‘Not much has been done’ says Vernon-based MMIWG advocate

One year after MMIWG report, Meagan Louis talks about what the anniversary means in the Okanagan

June 3, 2020, marks the one year anniversary of the release of the National Inquiry into Missing and Murdered Indigenous Women and Girls (MMIWG) — and the federal government has postponed the release of its action plan.

“It’s the one year anniversary and not much has been done,” says Meagan Louis.

Louis is an MMIWG advocate from the Cheslatta Carrier Nation living in Vernon, B.C.

“It makes me feel like again it’s not being taken seriously and it’s not a priority for the government to address what’s happening to Indigenous people,” she says. 

Prime Minister Justin Trudeau released a statement on June 3 that says, “the National Inquiry has shown us the way forward. We know that there is still much more to do to end the systemic gender and racial discrimination that continues today.”

The statement does not address when the national action plan will be released and does not acknowledge the term genocide, which was widely used in the report. Last month, Crown-Indigenous Relations Minister Carolyn Bennett said the action plan, which was supposed to be released by the end of June, was delayed due to the COVID-19 pandemic

On June 3, the four former MMIWG report commissioners, Marion Buller, Michele Audette, Qajaq Robinson and Brian Eyolfson released a statement stating that they “deplore inaction on the part of some governments.”

“Due to the one year of inaction, the lack of transparency, the growing race and gender based tensions, Indigenous people’s distrust of governments, and the failure to heed the principles for change in the Final Report, we assert the need for international attention to implementation,” the statement says.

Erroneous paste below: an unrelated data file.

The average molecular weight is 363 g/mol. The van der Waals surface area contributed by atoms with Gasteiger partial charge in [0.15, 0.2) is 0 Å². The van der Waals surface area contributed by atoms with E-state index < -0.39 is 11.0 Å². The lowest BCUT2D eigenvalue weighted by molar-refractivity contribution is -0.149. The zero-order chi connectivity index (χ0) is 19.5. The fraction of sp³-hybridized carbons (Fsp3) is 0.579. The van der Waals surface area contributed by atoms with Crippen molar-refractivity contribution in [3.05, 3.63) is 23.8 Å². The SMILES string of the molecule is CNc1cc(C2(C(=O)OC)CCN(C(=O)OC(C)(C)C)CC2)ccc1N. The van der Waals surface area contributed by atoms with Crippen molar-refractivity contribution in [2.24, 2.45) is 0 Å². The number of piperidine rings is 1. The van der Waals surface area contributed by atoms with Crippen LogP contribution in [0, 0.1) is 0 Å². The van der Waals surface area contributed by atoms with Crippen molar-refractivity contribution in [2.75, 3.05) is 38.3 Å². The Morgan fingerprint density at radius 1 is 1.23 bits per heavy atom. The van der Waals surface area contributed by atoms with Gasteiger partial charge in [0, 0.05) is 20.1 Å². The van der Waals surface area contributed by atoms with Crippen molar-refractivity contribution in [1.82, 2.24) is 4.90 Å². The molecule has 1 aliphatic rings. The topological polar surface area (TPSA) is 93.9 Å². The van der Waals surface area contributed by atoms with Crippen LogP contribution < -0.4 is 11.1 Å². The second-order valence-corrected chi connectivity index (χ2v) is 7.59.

As seen on far left Meagan Louis drumming on the Vernon Courthouse steps. Photo submitted by Meagan Louis.

What’s happening in the Okanagan 

Louis currently advocates for MMIWG in the Okanagan as that is where she lives.  

“Being an advocate to me that just means spreading awareness and you know sort of encouraging other people to join our movement and join our cause and you know help us to spread the word,” she says.

“I also help organize vigils for the missing women here in the Okanagan.” 

Since 2016, at least five women have gone missing in the Okanagan including Ashley Simpson, 32, Deanna Wertz, 46, Caitlin Potts, 27, Nicole Bell, 31, and Traci Genereaux, 18, according to an in-depth report by The Star Vancouver investigating their disappearances.

When asked about the number of MMIWG cases in the Okanagan region, RCMP Cpl. Jesse O’Donaghey explains that the RCMP does not keep statistics, “we report crimes to Statistics Canada,” she says.

“The RCMP remains focused on resolving unsolved cases of missing and murdered Indigenous women and girls within each of its jurisdictions, and seeking closure for families.” 

A MMIWG vigil held at the Vernon Courthouse in Vernon, B.C. Photo submitted by Meagan Louis.

Moving forward 

While these cases in the Okanagan remain unsolved, Louis says there are things people can do. 

“Talk about this woman don’t let that woman go unnoticed or forgotten.” 

She wants people to take action and says it can be something as simple as sharing a picture and story of someone who is missing on Facebook, taking part in a vigil or holding your local police department accountable. 

“Call the local police department or detachment where that woman went missing and ask them,” Louis says. 

She continues to advocate for MMIWG because it’s something that hits close to home.   

“The whole missing and murdered Indigenous women movement has been personal for me because I know people that have gone missing,” she says. “I’ve grown up my whole life hearing about stories of women that have went missing along the highway of tears.” 

“I also have a cousin who is missing in Saskatchewan, her name is Danita Faith Bigeagle and she has been missing since 2007.”

When it comes to the federal government’s action plan, Louis wants more transparency. 

“I would like them to tell us exactly what they’re gonna do, when they’re gonna do it. If there’s a timeline that they could stick to. I think that would sort of quell a lot of the emotions that these families of these missing and murdered Indigenous women in Canada that are going through.”

This site uses cookies to provide you with a great user experience. By continuing to use this website, you consent to the use of cookies in accordance with our privacy policy.

Scroll to Top